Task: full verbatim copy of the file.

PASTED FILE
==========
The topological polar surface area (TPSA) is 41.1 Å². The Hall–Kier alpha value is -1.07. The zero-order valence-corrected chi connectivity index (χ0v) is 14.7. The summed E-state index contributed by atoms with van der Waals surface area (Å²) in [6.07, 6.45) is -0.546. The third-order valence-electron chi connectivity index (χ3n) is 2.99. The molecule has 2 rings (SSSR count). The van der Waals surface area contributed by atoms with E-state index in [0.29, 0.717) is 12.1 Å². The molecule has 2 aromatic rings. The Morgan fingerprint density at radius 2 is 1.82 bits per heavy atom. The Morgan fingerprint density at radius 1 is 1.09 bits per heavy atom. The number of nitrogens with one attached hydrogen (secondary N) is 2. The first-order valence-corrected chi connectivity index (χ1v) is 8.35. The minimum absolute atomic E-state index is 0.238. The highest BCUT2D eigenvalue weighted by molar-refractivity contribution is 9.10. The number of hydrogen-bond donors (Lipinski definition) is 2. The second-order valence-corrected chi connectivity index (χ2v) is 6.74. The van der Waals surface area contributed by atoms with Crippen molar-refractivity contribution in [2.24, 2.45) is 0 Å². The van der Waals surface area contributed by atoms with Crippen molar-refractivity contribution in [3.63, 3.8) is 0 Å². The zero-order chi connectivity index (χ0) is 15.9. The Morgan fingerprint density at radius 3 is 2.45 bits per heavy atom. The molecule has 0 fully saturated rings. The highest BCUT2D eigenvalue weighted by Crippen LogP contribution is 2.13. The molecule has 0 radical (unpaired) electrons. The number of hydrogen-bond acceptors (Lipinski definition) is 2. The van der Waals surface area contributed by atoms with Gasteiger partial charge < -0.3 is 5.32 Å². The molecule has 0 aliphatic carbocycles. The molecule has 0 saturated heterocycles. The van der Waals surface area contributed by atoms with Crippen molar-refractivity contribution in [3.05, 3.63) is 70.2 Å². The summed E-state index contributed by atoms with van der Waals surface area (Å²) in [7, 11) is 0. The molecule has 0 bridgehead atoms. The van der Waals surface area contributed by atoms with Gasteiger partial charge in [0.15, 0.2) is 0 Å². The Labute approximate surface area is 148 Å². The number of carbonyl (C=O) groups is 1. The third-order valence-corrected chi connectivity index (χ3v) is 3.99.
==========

The topological polar surface area (TPSA) is 41.1 Å². The Hall–Kier alpha value is -1.07. The zero-order valence-corrected chi connectivity index (χ0v) is 14.7. The summed E-state index contributed by atoms with van der Waals surface area (Å²) in [6.07, 6.45) is -0.546. The third-order valence-electron chi connectivity index (χ3n) is 2.99. The molecule has 2 rings (SSSR count). The van der Waals surface area contributed by atoms with E-state index in [0.29, 0.717) is 12.1 Å². The molecule has 2 aromatic rings. The Morgan fingerprint density at radius 2 is 1.82 bits per heavy atom. The Morgan fingerprint density at radius 1 is 1.09 bits per heavy atom. The number of nitrogens with one attached hydrogen (secondary N) is 2. The first-order valence-corrected chi connectivity index (χ1v) is 8.35. The minimum absolute atomic E-state index is 0.238. The highest BCUT2D eigenvalue weighted by molar-refractivity contribution is 9.10. The number of hydrogen-bond donors (Lipinski definition) is 2. The second-order valence-corrected chi connectivity index (χ2v) is 6.74. The van der Waals surface area contributed by atoms with Crippen molar-refractivity contribution in [2.24, 2.45) is 0 Å². The van der Waals surface area contributed by atoms with Crippen molar-refractivity contribution in [3.63, 3.8) is 0 Å². The zero-order chi connectivity index (χ0) is 15.9. The Morgan fingerprint density at radius 3 is 2.45 bits per heavy atom. The molecule has 0 fully saturated rings. The highest BCUT2D eigenvalue weighted by Crippen LogP contribution is 2.13. The molecule has 0 radical (unpaired) electrons. The number of hydrogen-bond acceptors (Lipinski definition) is 2. The van der Waals surface area contributed by atoms with Gasteiger partial charge < -0.3 is 5.32 Å². The molecule has 0 aliphatic carbocycles. The molecule has 0 saturated heterocycles. The van der Waals surface area contributed by atoms with Crippen molar-refractivity contribution in [3.05, 3.63) is 70.2 Å². The summed E-state index contributed by atoms with van der Waals surface area (Å²) in [7, 11) is 0. The molecule has 0 bridgehead atoms. The van der Waals surface area contributed by atoms with Gasteiger partial charge in [0.15, 0.2) is 0 Å². The Labute approximate surface area is 148 Å². The number of carbonyl (C=O) groups is 1. The third-order valence-corrected chi connectivity index (χ3v) is 3.99.